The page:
Dr. Jennifer Russell, the province's chief medical officer of health, is urging New Brunswickers to "have a plan ready" for self-isolation.
More than 1,000 New Brunswickers are currently in self-isolation, Russell said at Wednesday's COVID-19 briefing, the third this week.
"I am sure that very few of these people expected that this would happen to them, and even fewer made a plan for this eventuality. But everyone needs to be ready," she said.
Russell advised residents in all zones to "make a plan today."
"Have a plan for self-isolation, how you'll arrange work, supports and other activities on short notice. Until a vaccine becomes available the risk of outbreaks will remain high."
Russell also announced three new cases on Wednesday.
These include two cases in the Saint John region (Zone 2): one person in their 50s and another person in their 70s.
Both are self-isolating and their cases are under investigation.
The third case is someone 30 to 39 in the Bathurst region (Zone 6). This case is travel-related and the individual is self-isolating.
There are 94 active cases in the province, and one person is in hospital.
As of Wednesday, 118,648 tests have been conducted, 1,060 since Tuesday at this time.
Health minister addresses testing delays, backlog
Health Minister Dorothy Shephard also spoke at Wednesday's briefing and opened by acknowledging "frustration" with testing access and an increase in requests for testing.
On Tuesday alone, Shephard said, 1,384 requests for a test were submitted online.
Of those, 503 came from the Saint John region and 333 from the Fredericton region.
Compounding this week's increase in demand was a "technical glitch" that was preventing test requests from getting through to schedulers, Shephard said.
The glitch has been resolved, and with the addition of a new testing centre at James the Less Church, located at 1760 Rothesay Rd. in Rothesay, the delays are expected to ease.
"As we go through the next day or two you're going to see that we will be able to clear those backlogs up," Shephard said.
Dr. Jennifer Russell had earlier noted that the backlog did not affect priority testing such as pre-operation testing or results for people who are self-isolating.
Shephard also urged New Brunswickers to take care of their mental health as they head into the holiday season, taking care to exercise regularly, avoid alcohol, get plenty of sleep, maintain a regular routine and take care of one another.
"COVID-19 fatigue is real. The longer this pandemic goes on the bigger the impact COVID-19 fatigue has on our mental health," she said. "We are all in this together. It is important to know you are not alone."
Another positive case at Shannex in Saint John
There are now five positive cases of COVID-19 at the Shannex Parkland facility in Saint John.
Health Minister Dorothy Shephard said Wednesday that a new case has been confirmed, after one employee and three residents tested positive earlier this week.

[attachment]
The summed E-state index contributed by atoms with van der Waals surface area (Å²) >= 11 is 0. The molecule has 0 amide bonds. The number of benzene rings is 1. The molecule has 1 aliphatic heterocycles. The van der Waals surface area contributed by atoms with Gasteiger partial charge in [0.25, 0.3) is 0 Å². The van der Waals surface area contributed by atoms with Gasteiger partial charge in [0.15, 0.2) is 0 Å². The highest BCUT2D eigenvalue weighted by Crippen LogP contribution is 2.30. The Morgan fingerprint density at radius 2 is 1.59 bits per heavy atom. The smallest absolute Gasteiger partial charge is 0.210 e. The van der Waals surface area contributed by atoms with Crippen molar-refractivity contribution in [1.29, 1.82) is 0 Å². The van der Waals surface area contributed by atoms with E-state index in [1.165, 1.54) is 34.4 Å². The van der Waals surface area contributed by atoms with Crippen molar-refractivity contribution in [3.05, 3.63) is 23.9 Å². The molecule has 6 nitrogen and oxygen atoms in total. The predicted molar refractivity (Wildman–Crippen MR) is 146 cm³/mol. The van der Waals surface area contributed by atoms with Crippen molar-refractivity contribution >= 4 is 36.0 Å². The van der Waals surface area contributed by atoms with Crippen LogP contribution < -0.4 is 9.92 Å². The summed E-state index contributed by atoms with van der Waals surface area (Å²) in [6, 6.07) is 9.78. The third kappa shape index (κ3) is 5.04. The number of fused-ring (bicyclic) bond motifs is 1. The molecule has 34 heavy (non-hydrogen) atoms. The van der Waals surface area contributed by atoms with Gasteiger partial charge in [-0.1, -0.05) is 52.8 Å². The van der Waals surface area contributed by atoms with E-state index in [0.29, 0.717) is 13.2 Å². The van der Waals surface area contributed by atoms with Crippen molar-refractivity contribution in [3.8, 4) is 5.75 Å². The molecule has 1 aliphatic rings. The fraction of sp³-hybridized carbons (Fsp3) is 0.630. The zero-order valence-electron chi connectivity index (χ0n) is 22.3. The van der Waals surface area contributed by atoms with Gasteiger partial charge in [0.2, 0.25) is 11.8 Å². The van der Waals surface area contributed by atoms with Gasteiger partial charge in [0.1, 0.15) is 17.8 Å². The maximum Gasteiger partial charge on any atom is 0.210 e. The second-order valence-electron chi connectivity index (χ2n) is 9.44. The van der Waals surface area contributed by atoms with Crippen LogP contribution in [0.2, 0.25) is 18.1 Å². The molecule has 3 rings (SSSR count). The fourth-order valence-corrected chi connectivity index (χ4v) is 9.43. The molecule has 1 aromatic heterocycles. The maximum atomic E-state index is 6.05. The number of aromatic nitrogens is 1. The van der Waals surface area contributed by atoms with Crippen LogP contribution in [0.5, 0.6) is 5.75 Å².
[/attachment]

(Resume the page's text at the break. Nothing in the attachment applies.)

"There was one new [case] this morning and we have just done another round of testing, so we will know by tomorrow morning how they all turn out," Shephard said. She did not say whether the new case was a resident or an employee.
Earlier this week, Public Health said the Shannex outbreak was at Tucker Hall, a 90-bed licensed long-term care home on the Parkland Saint John campus.
COVID-alert app in use in N.B., but little data available
The COVID-alert app is being used by New Brunswickers, but the province does not yet know how many people have downloaded it.
"We are not able to get data from the federal government on how many people in each province have it," Dr. Jennifer Russell said Wednesday when asked if there has been uptake on the app here in New Brunswick.
"But obviously, the more people who have it, the better, because it would decrease the timeframe between notifying someone that they are positive and making sure they take all the steps to protect themselves and others."
Russell said they do have data on "one-time key entries" that show the app is being used here, and further data should be coming.
Changes to single-household bubble rules
The province has adjusted its single-household rule for residents in orange or red zones.
The single-household bubble can now now be extended to include a caregiver or an immediate family member who needs mental, social and/or emotional support, the province said in a release Wednesday. The caregiver can be a close friend or neighbour.
Members of this extended bubble can go to restaurants and other venues, such as church, together.
Public Health wants to be sole provider of exposure warnings
When businesses and other organizations release their own statements about possible COVID-19- exposure, it can create confusion and anxiety with the public, says New Brunswick's chief medical officer of health.